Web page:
I think Bowen might be better known for her novels about Ireland, and I certainly haven’t read her for a long while (she doesn’t appear in this blog apart from being mentioned as having a short story in a collection I read back in 2005), so I wasn’t sure what to expect, apart from having an idea that she might be a bit mannered and distant, like Elizabeth Taylor, maybe. In fact, this novel about English expats in a 1920s hotel abroad does have a slightly detached and Tayloresque air about it, although the shifting perspectives and zooms in and out make it sometimes feel like a more modernist and experimental novel.

The book starts and finishes with the slightly touchy, difficult and very mid-century women writers-y relationship between two middle-aged, single women who seem to live permanently in the hotel and have a deep but somewhat troubled friendship. In between, we visit various types, from the groups of raucous girls to the professionally difficult Sydney, who has another odd relationship with an older woman, this time, Mrs Kerr. When Mrs Kerr’s son makes his intention to visit known, everyone perks up, but we also have a Church of England chappy who makes a bit of a blundering mess of things, and the stage is set for gossip over the bridge table, arch looks, stolen kisses and all sorts, all seen through a shifting lens of various characters’ eyes.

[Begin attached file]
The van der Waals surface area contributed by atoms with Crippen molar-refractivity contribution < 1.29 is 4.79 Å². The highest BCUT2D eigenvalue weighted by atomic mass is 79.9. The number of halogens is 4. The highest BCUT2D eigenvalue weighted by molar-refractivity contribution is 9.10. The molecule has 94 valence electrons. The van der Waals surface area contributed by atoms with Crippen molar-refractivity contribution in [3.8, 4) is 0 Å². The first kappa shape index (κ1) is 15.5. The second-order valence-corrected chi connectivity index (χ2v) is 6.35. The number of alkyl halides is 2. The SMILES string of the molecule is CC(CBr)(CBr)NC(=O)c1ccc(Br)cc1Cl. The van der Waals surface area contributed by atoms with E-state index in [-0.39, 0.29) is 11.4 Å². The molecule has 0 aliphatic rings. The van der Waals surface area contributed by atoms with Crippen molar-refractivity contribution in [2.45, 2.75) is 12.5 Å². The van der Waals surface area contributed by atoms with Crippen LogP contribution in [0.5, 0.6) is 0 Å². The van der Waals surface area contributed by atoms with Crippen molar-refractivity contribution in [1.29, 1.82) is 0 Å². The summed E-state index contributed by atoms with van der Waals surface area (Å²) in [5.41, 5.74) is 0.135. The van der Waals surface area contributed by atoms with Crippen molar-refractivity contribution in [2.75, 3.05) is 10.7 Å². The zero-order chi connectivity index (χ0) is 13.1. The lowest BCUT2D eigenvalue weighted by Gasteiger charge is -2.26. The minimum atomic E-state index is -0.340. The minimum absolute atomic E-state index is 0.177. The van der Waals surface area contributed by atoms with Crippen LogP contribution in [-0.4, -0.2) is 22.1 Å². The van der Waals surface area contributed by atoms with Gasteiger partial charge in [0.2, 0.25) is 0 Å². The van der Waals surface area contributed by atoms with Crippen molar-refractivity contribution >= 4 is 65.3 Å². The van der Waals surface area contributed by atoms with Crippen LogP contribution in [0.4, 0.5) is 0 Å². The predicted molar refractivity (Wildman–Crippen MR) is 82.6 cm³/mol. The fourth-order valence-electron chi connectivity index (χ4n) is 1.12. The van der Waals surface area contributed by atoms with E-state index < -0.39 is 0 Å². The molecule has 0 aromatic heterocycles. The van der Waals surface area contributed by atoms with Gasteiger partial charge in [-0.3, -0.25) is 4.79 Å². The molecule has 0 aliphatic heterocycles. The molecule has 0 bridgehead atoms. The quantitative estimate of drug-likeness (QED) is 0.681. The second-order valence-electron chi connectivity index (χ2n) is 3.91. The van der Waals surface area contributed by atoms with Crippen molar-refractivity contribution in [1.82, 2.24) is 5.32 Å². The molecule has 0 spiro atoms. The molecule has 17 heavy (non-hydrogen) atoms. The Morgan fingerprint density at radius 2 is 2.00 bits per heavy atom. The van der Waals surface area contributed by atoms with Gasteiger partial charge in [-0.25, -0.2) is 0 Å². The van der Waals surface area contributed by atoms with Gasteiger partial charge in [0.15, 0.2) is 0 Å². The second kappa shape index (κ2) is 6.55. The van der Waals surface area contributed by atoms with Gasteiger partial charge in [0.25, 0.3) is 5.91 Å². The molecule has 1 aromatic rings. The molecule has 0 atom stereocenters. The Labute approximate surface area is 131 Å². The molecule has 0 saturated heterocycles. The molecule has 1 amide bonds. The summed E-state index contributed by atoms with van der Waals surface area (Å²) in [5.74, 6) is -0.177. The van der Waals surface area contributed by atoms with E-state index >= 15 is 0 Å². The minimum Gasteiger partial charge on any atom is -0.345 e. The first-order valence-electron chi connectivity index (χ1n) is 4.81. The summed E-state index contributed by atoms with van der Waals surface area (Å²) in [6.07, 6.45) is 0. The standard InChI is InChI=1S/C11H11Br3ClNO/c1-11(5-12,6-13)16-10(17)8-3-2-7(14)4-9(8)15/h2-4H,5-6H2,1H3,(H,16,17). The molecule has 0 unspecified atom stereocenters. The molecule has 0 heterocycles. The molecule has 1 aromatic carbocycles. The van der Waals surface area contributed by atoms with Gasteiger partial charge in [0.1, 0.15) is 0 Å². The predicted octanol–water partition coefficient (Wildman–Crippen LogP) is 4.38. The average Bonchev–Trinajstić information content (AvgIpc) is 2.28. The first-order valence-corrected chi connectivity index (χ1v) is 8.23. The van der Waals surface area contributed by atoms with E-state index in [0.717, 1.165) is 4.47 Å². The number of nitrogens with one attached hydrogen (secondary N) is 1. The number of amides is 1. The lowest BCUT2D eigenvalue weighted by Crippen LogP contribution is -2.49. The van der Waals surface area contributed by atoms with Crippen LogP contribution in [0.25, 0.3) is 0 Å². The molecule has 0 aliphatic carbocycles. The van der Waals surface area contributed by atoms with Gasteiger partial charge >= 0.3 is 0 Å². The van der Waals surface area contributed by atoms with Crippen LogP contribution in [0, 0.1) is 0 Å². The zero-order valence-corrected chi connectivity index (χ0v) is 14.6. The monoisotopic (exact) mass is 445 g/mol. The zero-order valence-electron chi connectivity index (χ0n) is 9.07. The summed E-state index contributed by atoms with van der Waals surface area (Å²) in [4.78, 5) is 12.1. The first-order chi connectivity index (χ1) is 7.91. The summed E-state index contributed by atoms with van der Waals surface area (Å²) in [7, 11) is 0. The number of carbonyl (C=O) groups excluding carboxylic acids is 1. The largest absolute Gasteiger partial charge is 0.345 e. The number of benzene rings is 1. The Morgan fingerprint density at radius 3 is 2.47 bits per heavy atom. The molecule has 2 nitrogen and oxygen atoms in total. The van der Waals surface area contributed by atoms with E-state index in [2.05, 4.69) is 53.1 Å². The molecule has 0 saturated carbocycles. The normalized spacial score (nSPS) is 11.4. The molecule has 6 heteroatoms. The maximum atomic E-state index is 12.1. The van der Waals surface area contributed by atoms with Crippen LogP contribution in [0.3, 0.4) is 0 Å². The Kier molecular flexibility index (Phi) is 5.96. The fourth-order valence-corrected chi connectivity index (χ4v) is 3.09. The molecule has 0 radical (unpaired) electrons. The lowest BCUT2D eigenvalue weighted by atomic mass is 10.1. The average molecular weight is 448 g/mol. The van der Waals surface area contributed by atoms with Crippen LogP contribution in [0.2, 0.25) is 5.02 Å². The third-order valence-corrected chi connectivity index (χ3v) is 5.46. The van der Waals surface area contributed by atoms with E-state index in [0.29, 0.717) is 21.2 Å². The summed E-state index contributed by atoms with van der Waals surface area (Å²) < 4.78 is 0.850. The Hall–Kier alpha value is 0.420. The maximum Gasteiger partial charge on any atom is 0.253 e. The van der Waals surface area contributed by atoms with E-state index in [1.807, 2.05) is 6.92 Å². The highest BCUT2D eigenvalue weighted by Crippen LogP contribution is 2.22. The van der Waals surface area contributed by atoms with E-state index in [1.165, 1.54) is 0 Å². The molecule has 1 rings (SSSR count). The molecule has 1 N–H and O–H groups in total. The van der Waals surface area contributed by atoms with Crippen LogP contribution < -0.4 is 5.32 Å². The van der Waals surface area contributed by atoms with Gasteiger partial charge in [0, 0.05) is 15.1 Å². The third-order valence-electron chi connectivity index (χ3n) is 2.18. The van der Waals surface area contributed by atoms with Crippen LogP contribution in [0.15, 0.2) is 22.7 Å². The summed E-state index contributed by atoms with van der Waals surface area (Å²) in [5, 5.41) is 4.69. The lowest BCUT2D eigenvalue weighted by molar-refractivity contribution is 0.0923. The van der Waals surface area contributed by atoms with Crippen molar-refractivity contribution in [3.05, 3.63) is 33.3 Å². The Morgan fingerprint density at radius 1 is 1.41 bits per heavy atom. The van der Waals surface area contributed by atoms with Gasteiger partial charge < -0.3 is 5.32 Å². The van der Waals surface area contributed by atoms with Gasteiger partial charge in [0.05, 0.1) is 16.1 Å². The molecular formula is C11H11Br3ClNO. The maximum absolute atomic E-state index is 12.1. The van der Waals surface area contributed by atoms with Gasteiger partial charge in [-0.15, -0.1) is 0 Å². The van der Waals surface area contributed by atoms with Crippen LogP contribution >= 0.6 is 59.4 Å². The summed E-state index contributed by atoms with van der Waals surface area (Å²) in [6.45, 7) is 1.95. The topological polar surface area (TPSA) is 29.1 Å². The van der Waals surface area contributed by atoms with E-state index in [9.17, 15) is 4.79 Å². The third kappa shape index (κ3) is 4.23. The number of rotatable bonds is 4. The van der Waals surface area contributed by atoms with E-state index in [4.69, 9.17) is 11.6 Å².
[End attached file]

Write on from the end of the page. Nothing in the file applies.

It does come across as slightly a cold book, although I don’t mind that. You can kind of see the mind of the author moving the characters around and forcing them into confrontations with each other, exploring what love and marriage mean. It’s not a quick read, for all it’s a slender book: for one thing, the type is quite small, and for another, the sentences can get a bit complex (there are also a couple of typos, one of which threw me for a moment as it changes someone’s gender). There’s an air of menace which never quite gets resolved, and a feeling that the author is at the hotel, or has been at a similar one, coolly observing.

PS Hooray – I just checked and this fills in another year in my Century of Reading, without trying at all!

Stephen Halliday – “Underground to Everywhere”